Through Meditation, Veterans Relearn Compassion
Marine Esteban Brojas is rocking back and forth in his chair in a rehabilitation center for veterans in Menlo Park, Calif. He rubs his hands together so quickly you can hear them.
"You know, you're going into a building, and you know there's a grenade being popped in there," he says, "and there's a woman and a child in there ... and you're part of that?"
When Brojas came back from Iraq in 2003 to his home in Greenfield, Calif., he reunited with his wife and met his newborn daughter for the first time. His wife was excited to see him, but he found himself not wanting to pick up his daughter.
"The fact of holding my daughter in my arms, you know, or even being intimate with my wife? Very difficult. Very difficult because of the trauma," he says.
Multiply Brojas by the hundreds of thousands of newly returned servicemen and servicewomen the Department of Veterans Affairs estimates are suffering from PTSD, and you can see the scale of the problem here. These men and women cannot leave combat completely behind.
The Search For New Solutions
Despite how common this is, there are no easy answers for how to treat PTSD. Talk therapies can work, but they take a long time and not all vets stick with them.
Antidepressants, like Prozac, have been disappointing. In 2007, a VA study found that no drug should be considered effective for PTSD in vets, but today, they're still widely prescribed, and a lot of vets do find them useful.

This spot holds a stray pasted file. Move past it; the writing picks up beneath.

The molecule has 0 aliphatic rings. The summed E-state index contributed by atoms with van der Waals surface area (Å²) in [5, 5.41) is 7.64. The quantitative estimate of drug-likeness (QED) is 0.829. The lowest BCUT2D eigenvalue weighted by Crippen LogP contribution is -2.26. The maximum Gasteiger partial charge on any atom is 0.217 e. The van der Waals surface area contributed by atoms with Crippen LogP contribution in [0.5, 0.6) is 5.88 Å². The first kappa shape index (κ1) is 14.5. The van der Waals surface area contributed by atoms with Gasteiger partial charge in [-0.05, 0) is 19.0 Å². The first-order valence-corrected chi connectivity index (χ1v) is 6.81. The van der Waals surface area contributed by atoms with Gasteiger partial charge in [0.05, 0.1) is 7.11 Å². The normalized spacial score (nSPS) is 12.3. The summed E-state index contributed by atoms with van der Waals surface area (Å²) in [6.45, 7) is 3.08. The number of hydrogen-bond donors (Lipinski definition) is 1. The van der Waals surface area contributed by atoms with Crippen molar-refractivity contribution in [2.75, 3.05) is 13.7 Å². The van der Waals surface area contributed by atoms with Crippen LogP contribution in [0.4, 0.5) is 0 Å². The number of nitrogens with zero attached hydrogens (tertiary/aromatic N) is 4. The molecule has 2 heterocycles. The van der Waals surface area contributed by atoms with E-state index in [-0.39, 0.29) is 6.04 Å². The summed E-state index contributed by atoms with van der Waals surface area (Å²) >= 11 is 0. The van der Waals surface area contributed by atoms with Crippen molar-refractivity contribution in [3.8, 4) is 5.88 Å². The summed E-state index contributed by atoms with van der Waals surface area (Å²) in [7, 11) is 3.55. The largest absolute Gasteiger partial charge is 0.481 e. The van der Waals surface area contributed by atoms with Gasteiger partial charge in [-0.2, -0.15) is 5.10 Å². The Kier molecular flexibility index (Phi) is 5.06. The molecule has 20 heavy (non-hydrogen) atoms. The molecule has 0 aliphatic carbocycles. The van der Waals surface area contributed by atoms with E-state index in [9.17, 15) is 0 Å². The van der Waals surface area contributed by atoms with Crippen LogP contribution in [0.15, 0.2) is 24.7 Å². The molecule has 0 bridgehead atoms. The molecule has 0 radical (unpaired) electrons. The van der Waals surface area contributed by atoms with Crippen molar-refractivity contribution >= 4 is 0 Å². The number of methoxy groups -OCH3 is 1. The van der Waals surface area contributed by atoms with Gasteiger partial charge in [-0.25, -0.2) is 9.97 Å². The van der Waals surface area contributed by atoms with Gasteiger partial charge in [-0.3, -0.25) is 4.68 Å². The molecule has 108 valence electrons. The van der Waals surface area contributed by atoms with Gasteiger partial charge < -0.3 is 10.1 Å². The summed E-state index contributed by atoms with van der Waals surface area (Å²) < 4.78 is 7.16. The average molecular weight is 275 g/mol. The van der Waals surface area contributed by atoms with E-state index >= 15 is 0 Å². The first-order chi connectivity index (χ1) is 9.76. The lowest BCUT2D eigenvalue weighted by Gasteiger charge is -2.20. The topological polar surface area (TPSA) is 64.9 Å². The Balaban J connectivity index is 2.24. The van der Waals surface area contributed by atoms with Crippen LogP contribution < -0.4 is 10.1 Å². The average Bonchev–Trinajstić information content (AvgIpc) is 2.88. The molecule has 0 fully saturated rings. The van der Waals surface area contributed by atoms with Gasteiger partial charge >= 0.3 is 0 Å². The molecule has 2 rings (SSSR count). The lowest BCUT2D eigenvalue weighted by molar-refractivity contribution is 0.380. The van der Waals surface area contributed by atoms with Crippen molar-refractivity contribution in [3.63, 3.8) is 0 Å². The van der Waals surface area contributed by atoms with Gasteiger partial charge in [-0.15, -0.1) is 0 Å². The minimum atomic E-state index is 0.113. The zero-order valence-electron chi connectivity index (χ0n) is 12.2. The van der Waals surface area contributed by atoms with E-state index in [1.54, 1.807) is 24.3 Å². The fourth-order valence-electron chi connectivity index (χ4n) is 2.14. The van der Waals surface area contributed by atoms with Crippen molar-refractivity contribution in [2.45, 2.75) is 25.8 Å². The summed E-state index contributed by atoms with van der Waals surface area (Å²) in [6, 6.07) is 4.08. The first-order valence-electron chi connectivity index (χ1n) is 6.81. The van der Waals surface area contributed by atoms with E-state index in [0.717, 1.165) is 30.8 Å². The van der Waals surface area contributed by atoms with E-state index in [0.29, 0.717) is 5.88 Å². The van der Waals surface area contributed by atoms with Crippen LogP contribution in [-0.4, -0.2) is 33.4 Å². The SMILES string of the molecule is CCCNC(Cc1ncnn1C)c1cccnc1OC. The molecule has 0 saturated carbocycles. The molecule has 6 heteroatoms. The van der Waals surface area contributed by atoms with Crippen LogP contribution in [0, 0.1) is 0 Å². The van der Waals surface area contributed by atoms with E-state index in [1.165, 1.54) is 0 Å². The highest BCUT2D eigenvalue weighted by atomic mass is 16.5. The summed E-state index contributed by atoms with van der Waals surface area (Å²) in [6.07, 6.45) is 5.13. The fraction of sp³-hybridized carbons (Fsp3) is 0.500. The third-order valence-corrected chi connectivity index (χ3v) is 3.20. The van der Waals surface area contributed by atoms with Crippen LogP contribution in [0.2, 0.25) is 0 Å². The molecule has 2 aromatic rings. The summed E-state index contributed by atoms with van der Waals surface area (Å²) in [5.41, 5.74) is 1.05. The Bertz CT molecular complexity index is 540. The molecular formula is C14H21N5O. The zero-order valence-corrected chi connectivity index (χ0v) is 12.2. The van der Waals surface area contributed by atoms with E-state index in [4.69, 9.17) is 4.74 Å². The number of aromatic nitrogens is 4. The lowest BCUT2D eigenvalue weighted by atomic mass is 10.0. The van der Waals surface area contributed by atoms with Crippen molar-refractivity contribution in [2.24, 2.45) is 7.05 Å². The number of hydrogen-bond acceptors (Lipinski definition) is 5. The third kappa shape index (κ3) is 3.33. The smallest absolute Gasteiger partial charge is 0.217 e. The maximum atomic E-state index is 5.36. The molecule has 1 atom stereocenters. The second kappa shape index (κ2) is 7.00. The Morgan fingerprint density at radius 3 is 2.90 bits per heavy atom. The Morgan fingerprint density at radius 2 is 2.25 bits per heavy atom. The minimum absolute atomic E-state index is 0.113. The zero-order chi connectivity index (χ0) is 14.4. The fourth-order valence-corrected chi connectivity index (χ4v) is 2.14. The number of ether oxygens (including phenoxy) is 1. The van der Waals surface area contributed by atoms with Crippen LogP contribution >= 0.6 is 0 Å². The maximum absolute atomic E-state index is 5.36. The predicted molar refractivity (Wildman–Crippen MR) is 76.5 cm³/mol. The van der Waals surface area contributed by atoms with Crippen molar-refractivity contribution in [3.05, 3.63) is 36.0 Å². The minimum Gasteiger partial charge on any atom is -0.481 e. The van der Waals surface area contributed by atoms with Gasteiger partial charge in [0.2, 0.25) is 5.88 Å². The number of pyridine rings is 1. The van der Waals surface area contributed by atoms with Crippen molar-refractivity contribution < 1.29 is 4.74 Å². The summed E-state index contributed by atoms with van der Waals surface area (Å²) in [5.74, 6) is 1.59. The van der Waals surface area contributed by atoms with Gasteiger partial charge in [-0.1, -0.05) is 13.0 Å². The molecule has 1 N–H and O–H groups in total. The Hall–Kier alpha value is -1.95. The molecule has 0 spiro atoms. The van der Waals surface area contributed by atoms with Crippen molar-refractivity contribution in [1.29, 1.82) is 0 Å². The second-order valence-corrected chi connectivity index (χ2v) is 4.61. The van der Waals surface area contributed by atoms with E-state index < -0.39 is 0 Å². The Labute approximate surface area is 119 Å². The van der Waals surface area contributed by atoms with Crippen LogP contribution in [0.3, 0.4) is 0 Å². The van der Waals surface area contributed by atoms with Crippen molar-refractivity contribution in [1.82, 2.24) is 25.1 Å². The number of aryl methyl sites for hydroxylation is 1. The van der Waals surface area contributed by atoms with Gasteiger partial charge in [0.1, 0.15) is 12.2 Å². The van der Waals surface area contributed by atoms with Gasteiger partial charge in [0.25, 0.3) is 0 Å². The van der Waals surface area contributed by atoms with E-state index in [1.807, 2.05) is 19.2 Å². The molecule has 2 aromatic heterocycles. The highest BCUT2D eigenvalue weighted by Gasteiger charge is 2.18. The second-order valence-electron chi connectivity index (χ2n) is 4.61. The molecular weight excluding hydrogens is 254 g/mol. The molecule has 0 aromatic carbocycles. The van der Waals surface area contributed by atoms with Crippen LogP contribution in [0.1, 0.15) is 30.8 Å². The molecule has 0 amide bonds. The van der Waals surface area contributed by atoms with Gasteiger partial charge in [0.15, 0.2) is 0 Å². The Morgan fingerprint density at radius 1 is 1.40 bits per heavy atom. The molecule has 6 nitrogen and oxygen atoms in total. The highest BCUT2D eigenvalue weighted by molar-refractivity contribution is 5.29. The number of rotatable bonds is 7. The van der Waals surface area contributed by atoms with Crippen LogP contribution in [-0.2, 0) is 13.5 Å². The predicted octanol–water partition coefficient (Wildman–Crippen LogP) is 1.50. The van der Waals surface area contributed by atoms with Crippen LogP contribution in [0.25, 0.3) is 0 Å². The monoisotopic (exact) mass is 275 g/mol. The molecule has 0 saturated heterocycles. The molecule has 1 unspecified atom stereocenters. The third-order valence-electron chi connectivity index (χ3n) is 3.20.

In general, PTSD is a huge problem with only a handful of half-answers. The VA Medical Center in Menlo Park is exploring new possibilities through its residential treatment center.
Five men, including Brojas, sit in armchairs in the center's rec room. A couple of therapy dogs — golden retrievers named Eldridge and Elise — are curled up on the floor.
Two things are surprising about this scene. One is that half of these men are in their 50s and 60s — vets from the Vietnam era, not more recent wars. The other is that they're here to meditate.
Leah Weiss, a meditation expert at Stanford University, has been leading a weekly guided meditation and discussion group here for a year.
Similar scenes are happening at VA clinics in Texas, Virginia, upstate New York and Michigan. These projects look at several different types of meditation — mindfulness, transcendental — to see what works in treating PTSD.
This particular technique is called "compassion cultivation training." Weiss, who helped develop it, tells the men to think of a person they care about and to "allow yourself to feel the presence of this person." There's a phrase Weiss repeats, like a mantra: "That person is just like me."
"Consider that, just like me, this person's had ups and downs in his or her life. Just like me, this person's had goals and dreams," she says.
The idea here is that in combat, the way to stay safe is to think of everyone as a potential threat. Fear and distrust are default. But with PTSD, it stays that way, even after combat is over. The soldier with PTSD has lost the ability to relate to people as just people. Compassion meditation is about getting that ability back, learning to see oneself in others.